Have you ever seen a cheese sandwich served in a plastic pouch?
That was one of the main entrees when I visited my daughter's school, H.D. Cooke Elementary, for lunch the other day. The sandwich, identified on the packaging as "Hot from the Grill," was heated while still in the plastic, then displayed for the kids on the steam table.
Unfortunately, there was nothing on the package to indicate ingredients. A second entree choice was chili over rice. I'm just guessing, but since I spent a week in the H.D. Cooke kitchen, I have a pretty good idea how things work. The chili was probably made with USDA commodity beef mixed with soy protein and prepared by a distant processor, then shipped to the school frozen. Beef like this typically is reheated in a steamer, then it could be mixed with kidney beans out of a can and some form of dried chili seasoning.
Most of the kids also had on their Styrofoam trays an 8-ounce (1 cup) container of milk--usually chocolate or strawberry--and a Granny Smith apple. One thing conspicuously missing from the trays was any form of vegetable. Turns out steamed carrots were being offered, but none of the kids were taking.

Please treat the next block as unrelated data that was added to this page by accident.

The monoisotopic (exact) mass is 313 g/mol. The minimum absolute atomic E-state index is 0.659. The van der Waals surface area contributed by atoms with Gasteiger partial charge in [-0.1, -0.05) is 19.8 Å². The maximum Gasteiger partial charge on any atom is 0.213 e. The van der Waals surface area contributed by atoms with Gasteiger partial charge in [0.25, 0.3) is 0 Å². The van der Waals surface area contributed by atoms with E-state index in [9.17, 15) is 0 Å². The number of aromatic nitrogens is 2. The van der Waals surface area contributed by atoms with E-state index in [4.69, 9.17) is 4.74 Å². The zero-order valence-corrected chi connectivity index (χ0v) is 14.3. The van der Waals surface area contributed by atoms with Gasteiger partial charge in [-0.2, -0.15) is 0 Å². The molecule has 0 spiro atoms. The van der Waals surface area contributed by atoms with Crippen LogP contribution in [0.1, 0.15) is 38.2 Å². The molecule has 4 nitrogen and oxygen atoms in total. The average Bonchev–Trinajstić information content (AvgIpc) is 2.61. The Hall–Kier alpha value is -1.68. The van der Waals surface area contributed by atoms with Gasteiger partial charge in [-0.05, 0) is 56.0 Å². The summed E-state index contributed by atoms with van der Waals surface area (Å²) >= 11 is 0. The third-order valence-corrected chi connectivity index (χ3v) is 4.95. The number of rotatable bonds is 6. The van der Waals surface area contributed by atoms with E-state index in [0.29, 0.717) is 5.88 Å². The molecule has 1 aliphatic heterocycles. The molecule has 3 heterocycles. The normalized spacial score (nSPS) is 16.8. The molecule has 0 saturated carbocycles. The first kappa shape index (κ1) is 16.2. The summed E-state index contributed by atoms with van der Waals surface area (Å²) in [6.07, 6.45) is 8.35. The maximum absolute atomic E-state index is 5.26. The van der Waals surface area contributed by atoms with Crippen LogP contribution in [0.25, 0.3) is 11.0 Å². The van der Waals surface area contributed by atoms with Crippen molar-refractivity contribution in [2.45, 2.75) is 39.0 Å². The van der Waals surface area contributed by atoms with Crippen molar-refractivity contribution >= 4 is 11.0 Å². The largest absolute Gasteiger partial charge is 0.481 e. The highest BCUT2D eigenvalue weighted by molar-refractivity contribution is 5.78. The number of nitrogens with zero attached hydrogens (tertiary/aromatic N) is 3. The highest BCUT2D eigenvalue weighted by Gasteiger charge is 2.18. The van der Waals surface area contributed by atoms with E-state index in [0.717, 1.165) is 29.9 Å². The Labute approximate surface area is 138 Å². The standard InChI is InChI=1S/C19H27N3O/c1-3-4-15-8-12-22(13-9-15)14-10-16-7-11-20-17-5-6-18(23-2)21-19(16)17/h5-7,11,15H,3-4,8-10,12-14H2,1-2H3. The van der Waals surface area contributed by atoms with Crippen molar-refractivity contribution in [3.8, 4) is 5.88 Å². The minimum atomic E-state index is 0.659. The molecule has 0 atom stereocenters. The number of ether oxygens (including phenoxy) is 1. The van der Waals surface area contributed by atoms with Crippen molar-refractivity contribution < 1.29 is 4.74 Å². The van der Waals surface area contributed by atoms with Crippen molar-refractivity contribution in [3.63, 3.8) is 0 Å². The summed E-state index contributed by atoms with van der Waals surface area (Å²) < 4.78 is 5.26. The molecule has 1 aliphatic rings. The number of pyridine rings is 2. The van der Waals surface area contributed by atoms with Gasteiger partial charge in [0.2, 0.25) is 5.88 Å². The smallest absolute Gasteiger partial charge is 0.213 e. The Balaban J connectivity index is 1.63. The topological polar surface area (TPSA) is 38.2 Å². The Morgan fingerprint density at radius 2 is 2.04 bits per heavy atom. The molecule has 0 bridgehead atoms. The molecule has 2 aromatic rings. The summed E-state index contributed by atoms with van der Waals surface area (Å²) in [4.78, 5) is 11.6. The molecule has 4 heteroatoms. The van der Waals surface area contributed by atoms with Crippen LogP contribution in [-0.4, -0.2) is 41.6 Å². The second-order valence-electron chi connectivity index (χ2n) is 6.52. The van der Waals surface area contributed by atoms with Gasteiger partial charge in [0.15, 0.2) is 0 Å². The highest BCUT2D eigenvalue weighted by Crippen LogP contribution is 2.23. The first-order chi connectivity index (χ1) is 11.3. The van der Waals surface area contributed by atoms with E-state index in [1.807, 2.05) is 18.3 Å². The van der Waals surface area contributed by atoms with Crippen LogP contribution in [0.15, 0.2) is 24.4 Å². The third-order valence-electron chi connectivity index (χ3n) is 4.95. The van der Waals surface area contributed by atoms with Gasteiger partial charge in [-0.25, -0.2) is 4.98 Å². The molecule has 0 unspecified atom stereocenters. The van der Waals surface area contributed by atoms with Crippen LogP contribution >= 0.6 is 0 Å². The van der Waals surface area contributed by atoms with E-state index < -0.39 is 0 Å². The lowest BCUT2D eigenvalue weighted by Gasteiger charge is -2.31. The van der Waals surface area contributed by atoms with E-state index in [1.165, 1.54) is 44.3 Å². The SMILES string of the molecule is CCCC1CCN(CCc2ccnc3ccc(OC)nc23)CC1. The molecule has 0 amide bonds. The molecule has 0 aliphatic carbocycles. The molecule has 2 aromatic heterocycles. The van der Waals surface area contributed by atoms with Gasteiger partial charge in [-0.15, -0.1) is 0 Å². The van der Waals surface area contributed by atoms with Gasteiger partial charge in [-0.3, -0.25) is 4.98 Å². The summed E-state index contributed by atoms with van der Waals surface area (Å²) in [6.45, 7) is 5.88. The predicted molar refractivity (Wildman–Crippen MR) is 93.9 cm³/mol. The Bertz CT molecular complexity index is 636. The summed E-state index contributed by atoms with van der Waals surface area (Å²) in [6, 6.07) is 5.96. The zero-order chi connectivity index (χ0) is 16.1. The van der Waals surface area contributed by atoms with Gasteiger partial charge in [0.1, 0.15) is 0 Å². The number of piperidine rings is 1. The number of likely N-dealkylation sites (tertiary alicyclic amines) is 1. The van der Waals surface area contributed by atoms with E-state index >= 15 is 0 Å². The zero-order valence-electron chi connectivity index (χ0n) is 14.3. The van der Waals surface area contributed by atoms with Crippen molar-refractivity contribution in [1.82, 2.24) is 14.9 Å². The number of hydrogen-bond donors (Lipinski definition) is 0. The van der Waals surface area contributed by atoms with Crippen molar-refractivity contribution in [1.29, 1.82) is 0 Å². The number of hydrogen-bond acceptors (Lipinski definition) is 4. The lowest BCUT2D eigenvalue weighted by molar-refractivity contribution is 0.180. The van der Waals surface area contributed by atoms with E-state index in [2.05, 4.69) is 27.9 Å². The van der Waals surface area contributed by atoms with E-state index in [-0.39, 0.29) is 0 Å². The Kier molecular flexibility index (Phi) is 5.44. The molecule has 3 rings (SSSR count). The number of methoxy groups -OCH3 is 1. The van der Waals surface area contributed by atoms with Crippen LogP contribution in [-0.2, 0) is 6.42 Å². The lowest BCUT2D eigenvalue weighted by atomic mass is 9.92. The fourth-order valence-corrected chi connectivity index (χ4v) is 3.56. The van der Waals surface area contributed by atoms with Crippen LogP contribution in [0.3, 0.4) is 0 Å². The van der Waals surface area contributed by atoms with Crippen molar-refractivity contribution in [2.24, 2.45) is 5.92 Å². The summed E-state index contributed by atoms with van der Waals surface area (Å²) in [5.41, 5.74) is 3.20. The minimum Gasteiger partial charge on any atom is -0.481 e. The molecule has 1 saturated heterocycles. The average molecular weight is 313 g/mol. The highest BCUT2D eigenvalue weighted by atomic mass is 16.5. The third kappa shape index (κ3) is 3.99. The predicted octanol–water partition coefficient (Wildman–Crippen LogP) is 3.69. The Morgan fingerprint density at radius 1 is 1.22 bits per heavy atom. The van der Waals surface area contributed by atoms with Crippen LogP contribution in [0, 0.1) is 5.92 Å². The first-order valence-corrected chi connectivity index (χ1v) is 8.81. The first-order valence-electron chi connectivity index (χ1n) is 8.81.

"We don't like the carrots," my daughter explained. "They taste yucky."
Under USDA "offered versus served" rules, kids need only take three items from what's being offered to qualify as a federally-subsidized meal. Most likely, those unserved, uneaten carrots will simply go down the kitchen's commercial garbage disposal.
I also wonder about little kids being served great, big Granny Smith apples. Most of them won't finish the apple. It just goes into the trash. What about cutting the apples into wedges, mixing them with a little lemon juice to prevent browning, and serving them in smaller portions? There is a kitchen tool that makes quick work of this and would save a lot on apples.
1 year ago